In applying the foregoing principles, we have held that evidence of an established pattern of riding a bicycle naked through unsafe neighborhoods is insufficient to support commitment, Webb, 186 Or App at 409-10, as is evidence of a history of swimming nude in 40-degree weather, State v. Hambleton, 202 Or App 526, 534, 123 P3d 370 (2005). On the other hand, we have held that a mental disorder that led to frequent involvement in fights and verbal confrontations was sufficient, State v. Doe, 116 Or App 18, 840 P2d 727 (1992), as was evidence of an acute alcohol abuse problem that posed a serious threat to a person's near-term health, State v. Jacobson, 142 Or App 371, 922 P2d 670 (1996).

In Roberts, we concluded that the trial court erred in committing a mentally ill woman who had a history of frequently "wandering the streets" and not taking her medications. In that case, hearsay evidence suggested that the woman had, on an unknown number of occasions, stepped off the curb and into the street. We reversed, concluding that the record fell well short of containing the requisite "extraordinar[ily] persuasive[ ]" evidence that she was likely to injure herself in the future. 183 Or App at 525.

More recently, in State v. Judd, 206 Or App 146, 148-49, 135 P3d 397 (2006), we reversed the involuntary commitment of a person who exhibited bizarre behavior, including going to church "wearing underwear on the outside of his pants and either shirts or underwear wrapped around his head," being argumentative, and being combative with hospital staff. We concluded that the record was insufficient to support commitment because it lacked concrete evidence of instances in which the appellant's behavior resulted in physical harm or even the likelihood of such harm. Id. at 154.

With the foregoing principles and cases in mind, we return to the facts of this case, concluding that the record lacks the kind of clear and convincing evidence of a particularized threat that is required for involuntary commitment. To be sure, the evidence at the commitment hearing establishes that appellant suffers from schizophrenia that leaves him prone to hallucinations and that he has a history of exercising "poor judgment." Moreover, the evidence suggests that, at the time of the hearing, appellant had failed to plan for his life outside the hospital in a way that would ensure, for example, stable living arrangements. Evidence of delusions, general lack of judgment, and failure to plan for release, however, is simply not the kind of evidence of a particularized, near-term threat that is required to justify appellant's involuntary commitment on the ground that he is a danger to himself. See, e.g., Ayala, 164 Or App at 404; Stanley, 117 Or App at 330; Bunting, 112 Or App at 145.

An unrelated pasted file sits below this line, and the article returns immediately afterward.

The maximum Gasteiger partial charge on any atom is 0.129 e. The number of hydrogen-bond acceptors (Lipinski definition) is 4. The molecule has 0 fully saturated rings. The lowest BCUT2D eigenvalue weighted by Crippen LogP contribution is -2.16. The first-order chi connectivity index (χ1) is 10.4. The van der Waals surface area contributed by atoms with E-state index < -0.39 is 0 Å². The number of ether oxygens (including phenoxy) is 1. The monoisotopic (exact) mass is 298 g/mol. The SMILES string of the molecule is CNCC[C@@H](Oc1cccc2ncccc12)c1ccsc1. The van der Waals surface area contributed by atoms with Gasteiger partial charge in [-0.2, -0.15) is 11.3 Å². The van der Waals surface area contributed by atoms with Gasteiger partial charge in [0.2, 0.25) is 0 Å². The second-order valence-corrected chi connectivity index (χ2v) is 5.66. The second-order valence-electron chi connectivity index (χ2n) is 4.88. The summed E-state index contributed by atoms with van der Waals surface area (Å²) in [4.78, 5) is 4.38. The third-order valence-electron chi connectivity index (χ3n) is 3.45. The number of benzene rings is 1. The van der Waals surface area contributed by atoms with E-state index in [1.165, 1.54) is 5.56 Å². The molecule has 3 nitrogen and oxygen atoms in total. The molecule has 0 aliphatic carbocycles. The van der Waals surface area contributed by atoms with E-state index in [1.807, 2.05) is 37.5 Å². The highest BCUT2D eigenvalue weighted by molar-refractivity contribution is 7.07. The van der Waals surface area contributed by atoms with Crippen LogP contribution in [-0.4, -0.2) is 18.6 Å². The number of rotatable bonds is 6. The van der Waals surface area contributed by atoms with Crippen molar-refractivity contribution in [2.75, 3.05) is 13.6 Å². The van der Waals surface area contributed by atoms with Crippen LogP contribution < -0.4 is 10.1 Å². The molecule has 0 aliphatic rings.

The state notes that, in addition to that evidence there is appellant's mother's testimony that, before his most recent hospitalization, appellant had a "tendency" to walk into other people's homes. We agree with the state that evidence of an established pattern of that type of behavior, coupled with evidence that it is likely to continue, might be sufficient to justify involuntary commitment. Roberts, 183 Or App at 524. But the state established no such pattern in this case. As we have noted, the record contains the mother's single remark that, at some unspecified time before the hearing--that is, at least two and one-half years ago--her son had a "tendency" to walk into people's homes. McCubbin alluded to the same "history" in his testimony. The record, however, does not reveal how often appellant engaged in that behavior, or under what circumstances it occurred, or whether that behavior ever resulted in actual physical harm. See Judd, 206 Or App at 153-54. Nor is there any evidence that appellant is likely to repeat that behavior in the future. See Roberts, 183 Or App at 524-25.

In short, the record does not contain the requisite "extraordinarily persuasive" evidence that, owing to his mental disorder, appellant poses a danger to himself. The trial court therefore erred in ordering appellant's involuntary commitment on that ground.